Principles for Regulatory Reform. EPA protects the public health and safeguards and improves the natural environment. It is focusing its regulatory review around preventing pollution rather than simply controlling pollutants and cleaning them up. Further, the agency is designing regulations to achieve environmental goals that minimize costs to individuals, businesses, and other levels of government; to use market incentives to achieve environmental goals whenever appropriate; and to revise government regulations so they can be understood by those affected by them. EPA is basing environmental regulations on the best scientific and economic analysis and fostering collaborative not adversarial decisionmaking in devising environmental standards. Additionally, EPA is committed to protecting minority and low-income populations from disproportionately high and adverse health or environmental impacts. The agency is determined to protect national goals for public health and the environment as it compels individuals, businesses, and government to take responsibility for the impacts of their actions.

Agency Progress. Of the 39 recommendations laid out in EPA's initial report, the agency has completed 11 and is making significant progress on 16 others. Here are some highlights:

Reinventing Drug and Medical Device Regulations

Released April 5, 1995. For plan copies or additional information, contact Brad Stone at (301) 443-3285.

Principles for Regulatory Reform. FDA is the agency within the Department of Health and Human Services charged with ensuring that drugs, vaccines, and medical devices are safe and effective, and that foods meet basic safety standards. In carrying out its regulatory review, FDA carefully considered the financial burdens that its requirements impose on industry and consumers. It looked for ways to lessen these burdens so that its regulatory systems would not stand in the way of bringing beneficial new products to market. As a result, FDA is now implementing performance standards, rather than command-and-control regulations, whenever possible. FDA expedites product review without sacrificing the public health and safety. The agency also is eliminating unnecessary requirements that may once have been appropriate but that are now no longer necessary for public health.

Agency Progress. Of the 14 recommendations laid out in FDA's initial report, the agency has completed 10; it is making significant progress on the remaining four. Here are some highlights:

Reinventing Worker Safety and Health Regulations: The New OSHA

Released May 16, 1995. For plan copies or additional information, contact Frank Frodyma at (202) 219-8021.

Principles for Regulatory Reform. The Occupational Safety and Health Administration (OSHA) within the Department of Labor ensures safe and healthy working conditions for America's workers. OSHA's approach to regulatory reform dramatically increases safety and eases the adversarial relationship between regulators and industry by placing primary responsibility for ensuring safety in the hands of managers and workers at worksites across the country. In its report, OSHA changed its approach to regulation by focusing on key building block rules such as training programs, maintenance of records, monitoring of risk exposure, and medical surveillance. In addition, OSHA is identifying clear and sensible priorities, eliminating or fixing out-of-date or confusing standards, and emphasizing interaction with business and labor in rule development. Also, to save lives and protect against workplace injuries and illnesses, OSHA is developing performance measures so that programs will be evaluated based on results achieved rather than procedural checkpoints.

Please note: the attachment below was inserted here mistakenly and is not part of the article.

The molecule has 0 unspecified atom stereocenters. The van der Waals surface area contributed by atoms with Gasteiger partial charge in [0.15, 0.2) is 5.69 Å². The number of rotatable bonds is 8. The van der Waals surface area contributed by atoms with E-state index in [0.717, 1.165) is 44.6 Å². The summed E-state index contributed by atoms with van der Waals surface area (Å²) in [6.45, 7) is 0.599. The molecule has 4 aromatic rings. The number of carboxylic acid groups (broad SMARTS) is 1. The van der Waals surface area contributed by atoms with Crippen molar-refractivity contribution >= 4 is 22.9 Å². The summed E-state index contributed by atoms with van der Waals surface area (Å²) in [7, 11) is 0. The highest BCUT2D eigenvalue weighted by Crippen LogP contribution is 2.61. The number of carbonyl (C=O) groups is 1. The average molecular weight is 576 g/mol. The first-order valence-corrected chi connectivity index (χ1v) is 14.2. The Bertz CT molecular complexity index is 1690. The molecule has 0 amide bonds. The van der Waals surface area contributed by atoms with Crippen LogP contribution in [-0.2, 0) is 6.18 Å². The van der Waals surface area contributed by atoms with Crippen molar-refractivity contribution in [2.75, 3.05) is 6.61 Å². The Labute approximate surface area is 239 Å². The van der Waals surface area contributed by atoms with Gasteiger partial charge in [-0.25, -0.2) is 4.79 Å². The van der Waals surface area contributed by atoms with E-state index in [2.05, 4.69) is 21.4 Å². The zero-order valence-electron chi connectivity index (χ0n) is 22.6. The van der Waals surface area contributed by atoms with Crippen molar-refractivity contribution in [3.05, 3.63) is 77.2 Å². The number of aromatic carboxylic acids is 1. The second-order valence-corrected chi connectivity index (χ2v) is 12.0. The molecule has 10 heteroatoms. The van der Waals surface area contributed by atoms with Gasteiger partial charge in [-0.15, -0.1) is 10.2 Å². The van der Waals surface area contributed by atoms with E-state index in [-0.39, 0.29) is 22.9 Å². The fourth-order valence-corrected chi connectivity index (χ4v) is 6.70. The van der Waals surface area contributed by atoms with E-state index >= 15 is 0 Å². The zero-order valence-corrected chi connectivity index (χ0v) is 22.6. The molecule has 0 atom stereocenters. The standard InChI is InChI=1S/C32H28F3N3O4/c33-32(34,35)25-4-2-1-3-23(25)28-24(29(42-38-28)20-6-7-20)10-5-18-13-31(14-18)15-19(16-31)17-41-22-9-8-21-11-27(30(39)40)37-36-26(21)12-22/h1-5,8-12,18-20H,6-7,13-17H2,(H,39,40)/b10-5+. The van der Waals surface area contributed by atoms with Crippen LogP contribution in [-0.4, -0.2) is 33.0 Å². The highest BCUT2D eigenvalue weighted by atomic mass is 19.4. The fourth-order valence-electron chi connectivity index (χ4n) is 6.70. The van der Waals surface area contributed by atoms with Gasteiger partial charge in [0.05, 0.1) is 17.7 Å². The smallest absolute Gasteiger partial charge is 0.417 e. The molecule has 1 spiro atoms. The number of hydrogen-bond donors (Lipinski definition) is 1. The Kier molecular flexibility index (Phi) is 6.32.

Agency Progress. Of the 15 recommendations laid out in OSHA's initial report, the agency has completed five and is making significant progress on the remaining 10.

Reinventing Pension Regulations

Released June 11, 1995. For copies of the report or additional information, contact Vicki Judson at (202) 622-1357.

Principles for Regulatory Reform. Among their many tasks, the U.S. Departments of the Treasury and Labor, including the Pension Benefit Guaranty Corporation, regulate pensions to ensure that pension tax benefits are used to increase retirement savings for a broad cross-section of workers and that all participants in pension plans get the benefits they have earned. The two departments, working in coordination with the National Economic Council, have developed recommendations that would eliminate complex pension rules that were outmoded, redundant, or no longer necessary to achieve policy goals. The basic aim here is to reduce the administrative and paperwork burden on employers.

Agency Progress. Of the 32 recommendations laid out in the initial report, 21 have been implemented, although some have been modified in the legislative process. Many of these were included in the recently enacted Small Business Job Protection Act of 1996 (Public Law 104-188), which, among other things:

The Administration will continue to pursue implementation of the remaining recommendations both legislatively and administratively. For example, steps will be taken in further simplifying the rules applicable to multi-employer plans, further promoting portability, and better ensuring that moderate and lower wage workers receive a fair share of the benefits.

Reinventing Service Regulations to Small Business: The New Small Business Administration

Released June 11, 1995. For plan copies or additional information, contact Ronald Matzner at (202) 205-6882.

Principles for Regulatory Reform. SBA champions the entrepreneurial spirit of America's small business community to create the jobs and opportunities necessary for this country to remain competitive in the global marketplace. SBA works with the private sector to expand access to credit and capital, provide needed training and assistance, and serve as an advocate and watchdog for small business owners. In line with this reinvention enterprise, SBA is reducing paperwork burdens on small business and streamlining regulations as much as possible. Most significantly, SBA ensures that affected small businesses are included at every important step in the regulatory development process.